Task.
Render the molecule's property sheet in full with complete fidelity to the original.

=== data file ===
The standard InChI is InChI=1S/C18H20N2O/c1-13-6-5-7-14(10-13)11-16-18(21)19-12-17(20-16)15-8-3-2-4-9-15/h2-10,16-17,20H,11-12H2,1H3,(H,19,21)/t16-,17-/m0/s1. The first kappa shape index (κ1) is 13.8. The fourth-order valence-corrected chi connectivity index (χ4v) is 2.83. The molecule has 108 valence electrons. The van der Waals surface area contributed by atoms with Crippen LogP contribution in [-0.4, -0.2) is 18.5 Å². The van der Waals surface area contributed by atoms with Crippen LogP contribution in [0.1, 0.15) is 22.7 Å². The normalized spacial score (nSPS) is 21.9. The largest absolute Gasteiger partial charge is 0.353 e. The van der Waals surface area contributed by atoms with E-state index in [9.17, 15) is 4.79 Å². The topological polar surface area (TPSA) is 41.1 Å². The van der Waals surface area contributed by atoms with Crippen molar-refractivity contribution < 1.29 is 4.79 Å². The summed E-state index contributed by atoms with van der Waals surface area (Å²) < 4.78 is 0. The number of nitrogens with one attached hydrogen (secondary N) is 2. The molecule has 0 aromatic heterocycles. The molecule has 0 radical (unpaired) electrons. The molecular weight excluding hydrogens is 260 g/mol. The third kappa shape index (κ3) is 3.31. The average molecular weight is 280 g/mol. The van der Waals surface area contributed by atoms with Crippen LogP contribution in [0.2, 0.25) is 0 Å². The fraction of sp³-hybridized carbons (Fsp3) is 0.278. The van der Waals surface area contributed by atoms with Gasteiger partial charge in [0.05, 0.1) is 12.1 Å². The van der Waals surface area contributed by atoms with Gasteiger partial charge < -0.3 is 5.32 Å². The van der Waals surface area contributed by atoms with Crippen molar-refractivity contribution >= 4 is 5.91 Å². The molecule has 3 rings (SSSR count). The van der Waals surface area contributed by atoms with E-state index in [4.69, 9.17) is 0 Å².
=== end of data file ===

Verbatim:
The standard InChI is InChI=1S/C18H20N2O/c1-13-6-5-7-14(10-13)11-16-18(21)19-12-17(20-16)15-8-3-2-4-9-15/h2-10,16-17,20H,11-12H2,1H3,(H,19,21)/t16-,17-/m0/s1. The first kappa shape index (κ1) is 13.8. The fourth-order valence-corrected chi connectivity index (χ4v) is 2.83. The molecule has 108 valence electrons. The van der Waals surface area contributed by atoms with Crippen LogP contribution in [-0.4, -0.2) is 18.5 Å². The van der Waals surface area contributed by atoms with Crippen LogP contribution in [0.1, 0.15) is 22.7 Å². The normalized spacial score (nSPS) is 21.9. The largest absolute Gasteiger partial charge is 0.353 e. The van der Waals surface area contributed by atoms with E-state index in [9.17, 15) is 4.79 Å². The topological polar surface area (TPSA) is 41.1 Å². The van der Waals surface area contributed by atoms with Crippen molar-refractivity contribution < 1.29 is 4.79 Å². The summed E-state index contributed by atoms with van der Waals surface area (Å²) < 4.78 is 0. The number of nitrogens with one attached hydrogen (secondary N) is 2. The molecule has 0 aromatic heterocycles. The molecule has 0 radical (unpaired) electrons. The molecular weight excluding hydrogens is 260 g/mol. The third kappa shape index (κ3) is 3.31. The average molecular weight is 280 g/mol. The van der Waals surface area contributed by atoms with Crippen LogP contribution in [0.2, 0.25) is 0 Å². The fraction of sp³-hybridized carbons (Fsp3) is 0.278. The van der Waals surface area contributed by atoms with Gasteiger partial charge in [0.05, 0.1) is 12.1 Å². The van der Waals surface area contributed by atoms with Gasteiger partial charge < -0.3 is 5.32 Å². The van der Waals surface area contributed by atoms with Crippen molar-refractivity contribution >= 4 is 5.91 Å². The molecule has 3 rings (SSSR count). The van der Waals surface area contributed by atoms with E-state index in [4.69, 9.17) is 0 Å².